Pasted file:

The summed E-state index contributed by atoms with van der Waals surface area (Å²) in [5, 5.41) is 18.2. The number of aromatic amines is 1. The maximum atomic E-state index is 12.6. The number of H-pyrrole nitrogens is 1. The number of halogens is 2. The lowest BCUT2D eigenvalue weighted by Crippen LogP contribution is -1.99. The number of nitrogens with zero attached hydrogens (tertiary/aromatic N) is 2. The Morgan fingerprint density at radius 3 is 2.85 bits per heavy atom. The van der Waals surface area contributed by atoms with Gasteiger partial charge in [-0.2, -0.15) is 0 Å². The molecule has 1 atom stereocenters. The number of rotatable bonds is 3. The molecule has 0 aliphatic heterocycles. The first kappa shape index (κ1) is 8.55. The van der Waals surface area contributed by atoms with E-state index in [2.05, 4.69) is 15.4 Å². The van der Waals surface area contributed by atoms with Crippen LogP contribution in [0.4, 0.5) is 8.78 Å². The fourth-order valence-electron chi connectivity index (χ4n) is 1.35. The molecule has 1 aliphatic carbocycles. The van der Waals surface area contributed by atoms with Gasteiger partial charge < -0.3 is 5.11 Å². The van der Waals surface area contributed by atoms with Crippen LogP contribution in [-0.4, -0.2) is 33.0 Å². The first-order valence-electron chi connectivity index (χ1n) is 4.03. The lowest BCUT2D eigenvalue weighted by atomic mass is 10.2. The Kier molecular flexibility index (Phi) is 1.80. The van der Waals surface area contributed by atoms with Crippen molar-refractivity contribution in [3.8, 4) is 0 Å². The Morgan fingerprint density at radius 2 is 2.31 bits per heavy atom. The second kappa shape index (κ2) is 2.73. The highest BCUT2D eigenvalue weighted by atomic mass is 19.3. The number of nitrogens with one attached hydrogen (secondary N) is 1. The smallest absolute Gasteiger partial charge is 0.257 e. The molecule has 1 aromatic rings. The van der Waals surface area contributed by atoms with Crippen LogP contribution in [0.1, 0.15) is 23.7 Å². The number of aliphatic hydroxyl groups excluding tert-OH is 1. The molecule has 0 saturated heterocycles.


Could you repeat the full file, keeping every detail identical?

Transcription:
The summed E-state index contributed by atoms with van der Waals surface area (Å²) in [5, 5.41) is 18.2. The number of aromatic amines is 1. The maximum atomic E-state index is 12.6. The number of H-pyrrole nitrogens is 1. The number of halogens is 2. The lowest BCUT2D eigenvalue weighted by Crippen LogP contribution is -1.99. The number of nitrogens with zero attached hydrogens (tertiary/aromatic N) is 2. The Morgan fingerprint density at radius 3 is 2.85 bits per heavy atom. The van der Waals surface area contributed by atoms with Gasteiger partial charge in [-0.2, -0.15) is 0 Å². The molecule has 1 atom stereocenters. The number of rotatable bonds is 3. The molecule has 0 aliphatic heterocycles. The first kappa shape index (κ1) is 8.55. The van der Waals surface area contributed by atoms with E-state index in [2.05, 4.69) is 15.4 Å². The van der Waals surface area contributed by atoms with Crippen LogP contribution in [0.4, 0.5) is 8.78 Å². The fourth-order valence-electron chi connectivity index (χ4n) is 1.35. The molecule has 1 aliphatic carbocycles. The van der Waals surface area contributed by atoms with Gasteiger partial charge < -0.3 is 5.11 Å². The van der Waals surface area contributed by atoms with Crippen LogP contribution in [-0.4, -0.2) is 33.0 Å². The first-order valence-electron chi connectivity index (χ1n) is 4.03. The lowest BCUT2D eigenvalue weighted by atomic mass is 10.2. The Kier molecular flexibility index (Phi) is 1.80. The van der Waals surface area contributed by atoms with Crippen molar-refractivity contribution in [3.8, 4) is 0 Å². The Morgan fingerprint density at radius 2 is 2.31 bits per heavy atom. The second kappa shape index (κ2) is 2.73. The highest BCUT2D eigenvalue weighted by atomic mass is 19.3. The number of nitrogens with one attached hydrogen (secondary N) is 1. The smallest absolute Gasteiger partial charge is 0.257 e. The molecule has 1 aromatic rings. The van der Waals surface area contributed by atoms with Crippen LogP contribution in [0.1, 0.15) is 23.7 Å². The number of aliphatic hydroxyl groups excluding tert-OH is 1. The molecule has 0 saturated heterocycles.